Despite promises to simplify the filing of taxes, reporting your income to the IRS may now be even more complex. With the passing of the Tax Cut and Jobs Act, there are also a number of other complexities that accompany the filing of taxes.
While the Form 1040 is now shorter, it requires greater use of schedules. One tax preparer notes that there are now “six additional schedules” accompanying this form. This does not include additional schedules required for reporting self-employment income and for other sorts of filing.
A shorter form may not make filing taxes easier
Taxpayers do need to remember that significant changes to the tax code occurred. This makes it impossible for the taxpayer to use last year’s forms as a model for filing this year’s taxes. There are not the same exemptions available as in the past. On the other hand, there is a higher standard deduction.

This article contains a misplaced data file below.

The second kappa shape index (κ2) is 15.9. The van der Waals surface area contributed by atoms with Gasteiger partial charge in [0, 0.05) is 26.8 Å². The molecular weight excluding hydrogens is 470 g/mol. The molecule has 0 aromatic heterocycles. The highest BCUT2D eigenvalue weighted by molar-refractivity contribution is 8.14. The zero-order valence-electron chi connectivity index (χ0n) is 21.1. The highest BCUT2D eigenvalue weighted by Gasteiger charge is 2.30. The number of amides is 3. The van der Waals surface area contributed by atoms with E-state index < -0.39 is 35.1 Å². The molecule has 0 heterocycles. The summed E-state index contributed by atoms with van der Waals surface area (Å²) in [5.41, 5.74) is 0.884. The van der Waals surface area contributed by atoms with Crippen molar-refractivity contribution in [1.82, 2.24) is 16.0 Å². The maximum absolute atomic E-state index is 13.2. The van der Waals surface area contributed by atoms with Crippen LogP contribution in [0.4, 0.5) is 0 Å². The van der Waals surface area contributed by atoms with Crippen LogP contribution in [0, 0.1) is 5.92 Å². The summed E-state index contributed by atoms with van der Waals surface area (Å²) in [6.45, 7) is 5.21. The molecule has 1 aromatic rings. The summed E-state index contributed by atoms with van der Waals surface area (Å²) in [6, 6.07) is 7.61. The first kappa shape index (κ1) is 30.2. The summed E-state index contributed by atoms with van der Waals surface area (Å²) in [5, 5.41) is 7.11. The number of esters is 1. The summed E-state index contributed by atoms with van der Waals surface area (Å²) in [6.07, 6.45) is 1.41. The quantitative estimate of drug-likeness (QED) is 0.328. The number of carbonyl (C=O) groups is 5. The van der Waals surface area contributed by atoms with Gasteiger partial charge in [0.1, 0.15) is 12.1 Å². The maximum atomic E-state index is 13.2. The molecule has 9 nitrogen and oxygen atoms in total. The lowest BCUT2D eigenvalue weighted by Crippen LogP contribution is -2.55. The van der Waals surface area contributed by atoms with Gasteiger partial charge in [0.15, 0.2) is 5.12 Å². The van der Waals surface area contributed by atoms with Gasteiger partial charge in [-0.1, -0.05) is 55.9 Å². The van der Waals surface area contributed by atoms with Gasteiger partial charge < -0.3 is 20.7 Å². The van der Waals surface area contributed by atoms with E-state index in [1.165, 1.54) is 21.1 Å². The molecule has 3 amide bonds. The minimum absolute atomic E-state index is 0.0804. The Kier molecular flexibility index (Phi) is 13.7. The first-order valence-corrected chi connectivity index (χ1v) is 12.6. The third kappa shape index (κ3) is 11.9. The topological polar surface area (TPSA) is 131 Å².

One interesting note about use of a shorter form: the form may not list available credits and deductions a taxpayer can take. This can leave the impression that a particular deduction is not available for a taxpayer and will not attempt to take it.
The changes in the law also resulted in different tax withholding tables. And while the standard deduction is higher on federal forms, it may not be higher on state forms. Thus, some taxpayers may see their state taxes increase.
Certain tax deductions will go away including a deduction for moving expenses and the alimony deduction. Other deductions will remain or even increase.
There will be continuing developments concerning the new tax laws. At some point, we hopefully will receive additional clarifications from the IRS and other federal authorities. In the mean time when facing tax charges, it is always good to have attorneys who can defend your rights in tax court and appeal tax matters. It’s best not to negotiate with the IRS on your own.